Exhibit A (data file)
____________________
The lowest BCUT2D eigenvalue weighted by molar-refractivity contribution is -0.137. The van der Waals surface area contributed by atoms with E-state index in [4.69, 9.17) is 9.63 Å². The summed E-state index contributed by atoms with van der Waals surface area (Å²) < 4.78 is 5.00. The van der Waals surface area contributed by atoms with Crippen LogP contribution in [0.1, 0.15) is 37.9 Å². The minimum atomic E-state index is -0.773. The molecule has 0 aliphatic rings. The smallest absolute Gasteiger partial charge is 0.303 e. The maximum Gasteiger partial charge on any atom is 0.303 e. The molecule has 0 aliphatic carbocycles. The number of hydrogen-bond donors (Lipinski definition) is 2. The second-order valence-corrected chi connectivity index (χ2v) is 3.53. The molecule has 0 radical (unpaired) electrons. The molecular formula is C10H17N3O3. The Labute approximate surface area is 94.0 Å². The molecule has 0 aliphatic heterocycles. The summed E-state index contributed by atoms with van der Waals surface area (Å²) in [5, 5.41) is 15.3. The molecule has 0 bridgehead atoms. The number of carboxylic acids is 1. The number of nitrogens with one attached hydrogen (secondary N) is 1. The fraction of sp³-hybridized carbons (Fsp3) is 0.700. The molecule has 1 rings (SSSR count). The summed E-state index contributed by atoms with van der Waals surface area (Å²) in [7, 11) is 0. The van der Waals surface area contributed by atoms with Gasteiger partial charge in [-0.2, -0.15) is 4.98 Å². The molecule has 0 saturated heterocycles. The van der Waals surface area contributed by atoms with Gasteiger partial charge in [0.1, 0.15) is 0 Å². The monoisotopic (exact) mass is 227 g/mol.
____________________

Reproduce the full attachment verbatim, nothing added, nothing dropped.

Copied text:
The lowest BCUT2D eigenvalue weighted by molar-refractivity contribution is -0.137. The van der Waals surface area contributed by atoms with E-state index in [4.69, 9.17) is 9.63 Å². The summed E-state index contributed by atoms with van der Waals surface area (Å²) < 4.78 is 5.00. The van der Waals surface area contributed by atoms with Crippen LogP contribution in [0.1, 0.15) is 37.9 Å². The minimum atomic E-state index is -0.773. The molecule has 0 aliphatic rings. The smallest absolute Gasteiger partial charge is 0.303 e. The maximum Gasteiger partial charge on any atom is 0.303 e. The molecule has 0 aliphatic carbocycles. The number of hydrogen-bond donors (Lipinski definition) is 2. The second-order valence-corrected chi connectivity index (χ2v) is 3.53. The molecule has 0 radical (unpaired) electrons. The molecular formula is C10H17N3O3. The Labute approximate surface area is 94.0 Å². The molecule has 0 aliphatic heterocycles. The summed E-state index contributed by atoms with van der Waals surface area (Å²) in [5, 5.41) is 15.3. The molecule has 0 bridgehead atoms. The number of carboxylic acids is 1. The number of nitrogens with one attached hydrogen (secondary N) is 1. The fraction of sp³-hybridized carbons (Fsp3) is 0.700. The molecule has 1 rings (SSSR count). The summed E-state index contributed by atoms with van der Waals surface area (Å²) in [7, 11) is 0. The van der Waals surface area contributed by atoms with Gasteiger partial charge in [-0.2, -0.15) is 4.98 Å². The molecule has 0 saturated heterocycles. The van der Waals surface area contributed by atoms with Gasteiger partial charge in [0.1, 0.15) is 0 Å². The monoisotopic (exact) mass is 227 g/mol.